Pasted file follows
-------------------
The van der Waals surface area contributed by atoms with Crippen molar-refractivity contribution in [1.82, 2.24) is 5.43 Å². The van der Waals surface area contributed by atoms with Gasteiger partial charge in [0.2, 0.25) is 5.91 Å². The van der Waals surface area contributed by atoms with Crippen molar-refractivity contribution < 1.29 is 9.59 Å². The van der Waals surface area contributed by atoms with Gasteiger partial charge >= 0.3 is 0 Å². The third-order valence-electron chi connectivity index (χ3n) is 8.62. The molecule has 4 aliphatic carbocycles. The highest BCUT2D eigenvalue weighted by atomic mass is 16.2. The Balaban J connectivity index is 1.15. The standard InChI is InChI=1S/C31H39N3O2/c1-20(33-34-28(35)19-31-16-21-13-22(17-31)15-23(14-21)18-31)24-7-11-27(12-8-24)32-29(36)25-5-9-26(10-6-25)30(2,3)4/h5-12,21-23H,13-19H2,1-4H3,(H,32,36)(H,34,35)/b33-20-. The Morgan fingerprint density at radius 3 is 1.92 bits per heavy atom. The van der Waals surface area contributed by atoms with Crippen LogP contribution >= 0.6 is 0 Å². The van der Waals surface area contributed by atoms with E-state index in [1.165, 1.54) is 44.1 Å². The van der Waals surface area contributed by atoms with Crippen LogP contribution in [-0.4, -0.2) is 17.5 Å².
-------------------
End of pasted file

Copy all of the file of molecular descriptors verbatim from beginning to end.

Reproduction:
The van der Waals surface area contributed by atoms with Crippen molar-refractivity contribution in [1.82, 2.24) is 5.43 Å². The van der Waals surface area contributed by atoms with Gasteiger partial charge in [0.2, 0.25) is 5.91 Å². The van der Waals surface area contributed by atoms with Crippen molar-refractivity contribution < 1.29 is 9.59 Å². The van der Waals surface area contributed by atoms with Gasteiger partial charge >= 0.3 is 0 Å². The third-order valence-electron chi connectivity index (χ3n) is 8.62. The molecule has 4 aliphatic carbocycles. The highest BCUT2D eigenvalue weighted by atomic mass is 16.2. The Balaban J connectivity index is 1.15. The standard InChI is InChI=1S/C31H39N3O2/c1-20(33-34-28(35)19-31-16-21-13-22(17-31)15-23(14-21)18-31)24-7-11-27(12-8-24)32-29(36)25-5-9-26(10-6-25)30(2,3)4/h5-12,21-23H,13-19H2,1-4H3,(H,32,36)(H,34,35)/b33-20-. The Morgan fingerprint density at radius 3 is 1.92 bits per heavy atom. The van der Waals surface area contributed by atoms with Crippen LogP contribution >= 0.6 is 0 Å². The van der Waals surface area contributed by atoms with E-state index in [1.165, 1.54) is 44.1 Å². The van der Waals surface area contributed by atoms with Crippen LogP contribution in [-0.4, -0.2) is 17.5 Å².